I'm using K9 natural freeze dried beef formula and the natures variety frozen chicken medallions.


the bags really aren't clear,


also the puppy is on Taste of the Wild currently from the breeder who allows free feeding...


just looking for a baseline, I dont want to feed too little nor do I want to give too much.





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Don't make changes yet, stay with what the puppy is used to,  his system is easily upset at this age and he already has many changes to cope with.  Pups at this age do best with three meals a day and, unless you can provide that, free feeding may be a good option, just take up the food around 8PM until morning.  He does not need water at night either.  You can gradually make changes as the pup gets a bit older, around 12 wks.Keep in mind that his requirements will keep changing with his size and age.  If you got the pup from a good breeder, your breeder should be your best source of advice.
Taste of the Wild is an all stages food and I feed all my dogs/pups this. I  feed my adults a handful ( about a 1/2 cup) 3 times a day and I think I fed my pups a bit more than that! I agree that if you can do free feeding this would be good. Do nake sure if you continue that you feed the lower protien TOTW. As Ann said any change needs to be gradual. Also at about 12 + weeks if  the pup stops eating....it's not the food but the teething and the food needs to be softened.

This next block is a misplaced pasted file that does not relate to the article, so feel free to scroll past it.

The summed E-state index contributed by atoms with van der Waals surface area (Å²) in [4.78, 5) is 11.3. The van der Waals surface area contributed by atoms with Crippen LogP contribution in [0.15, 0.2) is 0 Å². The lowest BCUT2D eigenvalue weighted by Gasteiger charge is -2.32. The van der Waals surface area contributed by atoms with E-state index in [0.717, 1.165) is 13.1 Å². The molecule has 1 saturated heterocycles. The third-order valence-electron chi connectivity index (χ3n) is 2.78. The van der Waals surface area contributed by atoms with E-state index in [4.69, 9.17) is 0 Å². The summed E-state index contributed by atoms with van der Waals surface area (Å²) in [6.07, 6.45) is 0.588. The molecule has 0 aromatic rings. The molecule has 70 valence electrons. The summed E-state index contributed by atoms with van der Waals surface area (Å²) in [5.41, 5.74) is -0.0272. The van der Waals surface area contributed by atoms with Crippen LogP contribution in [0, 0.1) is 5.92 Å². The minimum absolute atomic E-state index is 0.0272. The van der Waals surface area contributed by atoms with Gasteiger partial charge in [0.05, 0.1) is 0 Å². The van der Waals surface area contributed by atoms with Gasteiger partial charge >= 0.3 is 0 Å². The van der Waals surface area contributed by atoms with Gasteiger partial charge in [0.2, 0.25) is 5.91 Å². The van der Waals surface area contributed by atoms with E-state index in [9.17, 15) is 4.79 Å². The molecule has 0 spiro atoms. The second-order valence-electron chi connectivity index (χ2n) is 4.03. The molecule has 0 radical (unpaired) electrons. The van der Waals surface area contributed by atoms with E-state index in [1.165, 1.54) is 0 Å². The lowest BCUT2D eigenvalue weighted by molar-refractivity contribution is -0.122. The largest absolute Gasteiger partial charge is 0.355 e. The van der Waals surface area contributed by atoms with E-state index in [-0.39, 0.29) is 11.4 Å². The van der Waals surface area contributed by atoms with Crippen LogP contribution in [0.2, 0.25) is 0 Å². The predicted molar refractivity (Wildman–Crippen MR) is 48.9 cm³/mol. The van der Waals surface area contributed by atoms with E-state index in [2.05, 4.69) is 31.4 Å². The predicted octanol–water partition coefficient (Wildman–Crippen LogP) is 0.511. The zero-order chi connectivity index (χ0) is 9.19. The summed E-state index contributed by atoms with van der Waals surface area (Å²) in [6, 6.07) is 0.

I understand the concern for a gradual change but I do not want to feed kibble, I am going to be feeding the two products I mentioned above at least at first. They are both 5 star foods, I'm slightly concerned about mixing because some stores say you shouldn't mix and others say its no big deal. I may wait to do the switch until he is settled into our home as to not have so much change at once. Thank you for taking the time to respond!


also I hear many people say you shouldn't feed to high of a protein diet, I'm wondering what exactly should I feed in its place?, as dogs dont need grains, and a minimal amount of fruits and vegetables. wouldn't it be wiser to just feed a good food and just not over feed with it? This is an honest question, if not protein then what?.

Too much protein is definitely not good for growing puppies.   High protein can cause overly-rapid growth, which can lead to bone and joint problems.

Remember that free-ranging animals experience life outside in harsh weather conditions, with way way WAY more exercise than a human family will generally provide (unless you are on a working farm, hunt extensively, etc), and have very high parasite loads.   Their nutritional needs are therefore different from a house pet who does not burn calories keeping warm nor feeding worms and ticks.

They also eat parts of the animal that are not very digestible (skin, hair).  

Canids are considered carnivorous omnivores.  Close relatives such as coyotes do, indeed, eat lots of non-meat items.  Finally, the direct ancestors of dogs were more likely scavengers than hunters (or else they would not have followed around humans looking for their garbage) and dogs have been selectively bred for many generations to thrive on diets consisting of human cast-offs.